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Reinstalling an OS on a new computer
September 9, 2010 10:54 AM   Subscribe

I'm purchasing a computer. It requires Win7 Ultimate and I have a choice as to how that happens.

I'm about to purchase a computer from a major manufacturer. It needs to have Win7 Ultimate, and I have a choice as to how that's done:
  1. Buy the computer with Win7 Ultimate pre-installed ($150).
  2. Buy the computer with Win7 Home Premium pre-installed ($0), then buy a Win7 Ultimate install disk for $10 on my university's site license and re-install the OS myself.
Can you see any disadvantages with #2? Warranty problems, install issues, etc.?
posted by davcoo to Computers & Internet (9 answers total)
 
Does the license expire after you graduate?
posted by WhiteWhale at 10:55 AM on September 9, 2010


for #2, you should be able to do an in-place upgrade (ie, not have to reinstall applications or restore data from backup)
posted by Oktober at 11:03 AM on September 9, 2010


You'll want to do an Anytime Upgrade. See Microsoft's relevant things here.
posted by deezil at 11:13 AM on September 9, 2010 [1 favorite]


1. Advantages: It's done for you already, one OS install less for you. Warranty is guaranteed on it. If you need to have the computer sent in, it will come back with Ultimate. Disadvantages: The $150 is $10 more than the cost of the "normal" upgrade path, and $140 more than getting a disk and using the university site license.
2. Advantages: cheap. Disadvantages: Potentially illegal (IANAL) as it's the university's license for university computers and not your license for your personal computer. Warranty for your computer would not be comprimised, however, if you did need to send in the computer for repair you should expect them to wipe/downgrade it back to Home Premium. WhiteWhale has an excellent point of the potential of your license ending, which means at the end of your time at the university you would likely have to re-install and drop back to Home Premium.
3. Other options: If you can get away with Professional instead of Ultimate, the upgrade is available for students through Microsoft for $29.95. Some other sites on the internet have Ultimate upgrades for "students" at $119.95. Last, check with the campus computer store. The TTU one is in the student union.
posted by Mister Fabulous at 11:36 AM on September 9, 2010


If you're comfortable with doing an OS install, go for it. Just try to get a 64bit version.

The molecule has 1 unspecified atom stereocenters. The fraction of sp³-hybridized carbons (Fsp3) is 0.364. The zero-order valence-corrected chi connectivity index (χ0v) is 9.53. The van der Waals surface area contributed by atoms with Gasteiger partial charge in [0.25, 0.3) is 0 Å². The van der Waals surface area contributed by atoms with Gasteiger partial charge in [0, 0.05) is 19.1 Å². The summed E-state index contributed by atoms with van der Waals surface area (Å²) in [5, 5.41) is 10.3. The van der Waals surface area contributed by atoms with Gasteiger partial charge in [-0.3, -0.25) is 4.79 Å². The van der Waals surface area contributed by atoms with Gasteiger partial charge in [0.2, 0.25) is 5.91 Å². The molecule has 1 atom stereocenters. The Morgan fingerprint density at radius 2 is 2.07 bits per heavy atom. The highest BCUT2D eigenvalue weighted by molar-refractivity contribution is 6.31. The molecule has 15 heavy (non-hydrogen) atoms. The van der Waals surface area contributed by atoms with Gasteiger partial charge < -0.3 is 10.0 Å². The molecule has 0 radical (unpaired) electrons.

Also, if you do it yourself you'll probably have to track down all the drivers, which might not be so simple.
posted by blue_beetle at 12:01 PM on September 9, 2010


Seconding Anytime Upgrade.
posted by msbutah at 12:58 PM on September 9, 2010


2, and it's not close. Use those university perks.
In the event (which I doubt, but it has been some time since I had access to a university with a site license) that you can't use it anymore once you leave the university, you're only out $10.
Also, since it's a new computer, the only things you'll be losing when you format the drive and install the new OS will be the bloatware that the manufacture throws on there in apparent effort to make you want to die. Win-win.
posted by willpie at 1:15 PM on September 9, 2010


I see only advantages with #2, the biggest being that your OS won't automatically come with a bunch of crapware that you'll need to spend an hour or more deleting before the computer is usable.
posted by coolguymichael at 1:17 PM on September 9, 2010


I'd go for option 2.

With option 1, you'll get an OEM licence (which will also apply with anytime upgrade). This copy of windows can only be legally installed on one computer once, i.e. the laptop. If you want to put ultimate on another/new pc later you'll need to buy a new copy. It is possible to ring up microsoft, claim you've had to repair the computer and get it activated on the new one, but it's pretty dodgy.

With option 2, you'll get a full copy that can be reinstalled on any 1 pc at a time - so you can always reuse the licenced copy later, assuming you've wiped it off the first one.

It does depend upon the volume licence agreement the uni has, but it's most likely they have a campus agreement, and they exercise the Student Option. Under this, they pay microsoft for the number of students they have, and then issue you with your own copy of windows 7 with your own personal key, with a nominal cost for the media. This does *not* expire when you graduate, you get a perpetual licence. (though if you leave for other reasons, it does expire)

You also get the advantage of doing a fresh reinstall of cleaning off all the crapware everybody ships with windows these days, and manual driver needs are pretty minimal on windows 7 these days post-install.

Version of windows installed on the hard-drive will not affect any hardware warranty, though any software support issue (or a replacement hard-drive) may result in them doing a fresh install of the original version. Always backup your data before you send it off for repair...

If you're particularly worried, you could always image the drive before blowing it away, and restore it (via putting the drive in another pc if it's totally hosed) before warrantying it.
posted by ArkhanJG at 11:38 AM on September 10, 2010 [1 favorite]


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